Maximum or inflexible leave policies (sometimes referred to as “no fault” leave policies) take many different forms.  A common policy, especially for entities covered by the FMLA, is a flat limit of 12 weeks for both continuous and intermittent leave.  Some employers not covered by the FMLA set lower overall caps. Others tie the maximum leave to the duration of short-term disability benefits.  Any inflexible cap may result in an ADA violation because it does not allow for the interactive process and individualized consideration of whether additional leave or some other reasonable accommodation will enable the employee to return to work.

100% recovered or healed policies are those that require an employee with a disability to have no medical restrictions – that is, be “100%” healed or recovered – before returning to work.  These also have huge potential to violate the ADA because the employer does not engage in the interactive process to discover whether the employee can perform essential functions with on-the-job reasonable accommodation(s).

Lots of companies got it wrong in the past.  Many employers have been the subject of EEOC investigations and, ultimately, a pricey consent decree.  Here are some of the bigger-ticket resolutions:

Company Date Amount Policy /Practice in Violation of ADA
Lowe’s 2016 $8.6 million Terminating employees whose need for medical leaves of absence exceeded Lowe’s maximum leave policy (180 days, subsequently 240 days)
Pactiv LLC 2015 $1.7 million Assessing attendance points for medically-related absences; not allowing use of intermittent leave or extension of a leave of absence as an ADA reasonable accommodation
Princeton HealthCare System 2014 $1.35 million Limiting medical leave of absence to maximum of 12 weeks:

  • employees FMLA-eligible terminated after 12 weeks\
  • employees not FMLA-eligible terminated after short absence

Requiring certification of 100% recovery upon return to work rather than considering return to work with a reasonable ADA accommodation

Dillard’s 2012 $2.0 million
  • Maximum-leave policy limiting the amount of medical leave an employee could take
  • Policy requiring all employees to disclose personal and confidential medical information in order to be approved for sick leave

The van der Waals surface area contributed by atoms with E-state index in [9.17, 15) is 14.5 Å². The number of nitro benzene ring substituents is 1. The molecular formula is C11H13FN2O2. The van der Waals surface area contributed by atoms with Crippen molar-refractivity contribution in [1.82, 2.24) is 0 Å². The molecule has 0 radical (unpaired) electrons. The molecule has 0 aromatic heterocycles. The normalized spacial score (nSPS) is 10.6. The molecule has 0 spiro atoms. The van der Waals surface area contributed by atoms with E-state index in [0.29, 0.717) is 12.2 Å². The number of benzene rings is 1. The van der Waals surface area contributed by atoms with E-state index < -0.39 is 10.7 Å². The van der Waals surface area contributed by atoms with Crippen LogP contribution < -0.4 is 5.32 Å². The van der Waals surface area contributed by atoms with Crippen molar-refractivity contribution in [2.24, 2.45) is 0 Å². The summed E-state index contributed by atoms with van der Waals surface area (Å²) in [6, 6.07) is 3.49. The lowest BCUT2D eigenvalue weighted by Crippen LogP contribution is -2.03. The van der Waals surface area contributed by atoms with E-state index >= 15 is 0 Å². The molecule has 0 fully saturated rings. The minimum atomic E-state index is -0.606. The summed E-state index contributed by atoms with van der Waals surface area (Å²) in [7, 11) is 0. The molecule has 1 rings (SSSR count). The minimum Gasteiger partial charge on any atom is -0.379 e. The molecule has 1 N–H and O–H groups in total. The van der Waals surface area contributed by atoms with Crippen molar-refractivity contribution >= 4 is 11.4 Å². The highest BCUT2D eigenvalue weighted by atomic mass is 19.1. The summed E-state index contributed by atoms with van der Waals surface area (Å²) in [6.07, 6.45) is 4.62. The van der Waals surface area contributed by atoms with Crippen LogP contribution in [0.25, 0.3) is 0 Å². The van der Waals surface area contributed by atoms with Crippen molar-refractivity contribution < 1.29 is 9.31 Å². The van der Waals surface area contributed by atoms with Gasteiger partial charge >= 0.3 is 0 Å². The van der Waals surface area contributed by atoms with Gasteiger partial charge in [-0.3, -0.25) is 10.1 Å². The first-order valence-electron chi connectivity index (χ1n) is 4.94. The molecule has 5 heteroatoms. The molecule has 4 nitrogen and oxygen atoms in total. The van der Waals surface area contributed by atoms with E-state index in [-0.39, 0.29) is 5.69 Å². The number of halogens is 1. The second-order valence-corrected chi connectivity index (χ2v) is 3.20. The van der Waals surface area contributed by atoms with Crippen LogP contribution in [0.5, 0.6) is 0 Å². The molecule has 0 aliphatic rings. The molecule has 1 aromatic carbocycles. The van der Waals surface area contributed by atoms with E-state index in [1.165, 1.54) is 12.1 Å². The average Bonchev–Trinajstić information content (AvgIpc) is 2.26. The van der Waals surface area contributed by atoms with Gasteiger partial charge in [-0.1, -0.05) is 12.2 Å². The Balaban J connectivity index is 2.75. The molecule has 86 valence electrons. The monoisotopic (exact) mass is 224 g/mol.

Interstate Distributor Co. 2012 $4.85 million
  • Limiting medical leave of absence to maximum of 12 weeks
  • Requiring certification of 100% recovery upon return to work rather than considering return to work with a reasonable ADA accommodation
 Verizon Communications   2011  $20 million Failing to make exceptions to “no fault” attendance plans for individuals with disabilities as an ADA accommodation
 Supervalu, Inc., Jewel Food Stores, Inc. etc.  2011  $3.2 million Terminating employees with disabilities who were not 100% recovered at the end of medical leaves of absence rather than considering return to work with a reasonable ADA accommodation
 Sears, Roebuck and Co.  2009  $6.2 million Terminating employees following exhaustion of workers’ compensation leave without engaging in the interactive accommodation process to consider workplace accommodations or leave extension as an accommodation

PINGPings for employers:  We provided pointers for employers in our last blog post so we won’t repeat, but given the size of the potential price tag we suggest that you go back and read again.

MATRIX CAN HELP! Matrix’s ADA Advantage leave management system and our dedicated ADA accommodation team helps employers maneuver through the accommodation process – including spotting noncompliant leave policies during implementation of our services.  We will initiate an ADA claim for your employee, conduct the medical intake and analysis if needed, manage the interactive process, assist in identifying reasonable accommodations, document the process, and more.  Contact Matrix at 1-800-866-2301 to learn more about these services.

 

ADA Pings from National Experts

Posted on: April 22, 2016 0

By Marti Cardi, VP-Product Compliance & Gail Cohen, Director, Compliance & Employment Law

pointerToday I want to share some short but pithy guidance on the ADA.  I had the privilege of attending the annual ADA and FMLA Compliance Conference presented by the National Employment Law Institute (NELI), and yesterday was ADA day.  Here are some key points made by the presenters: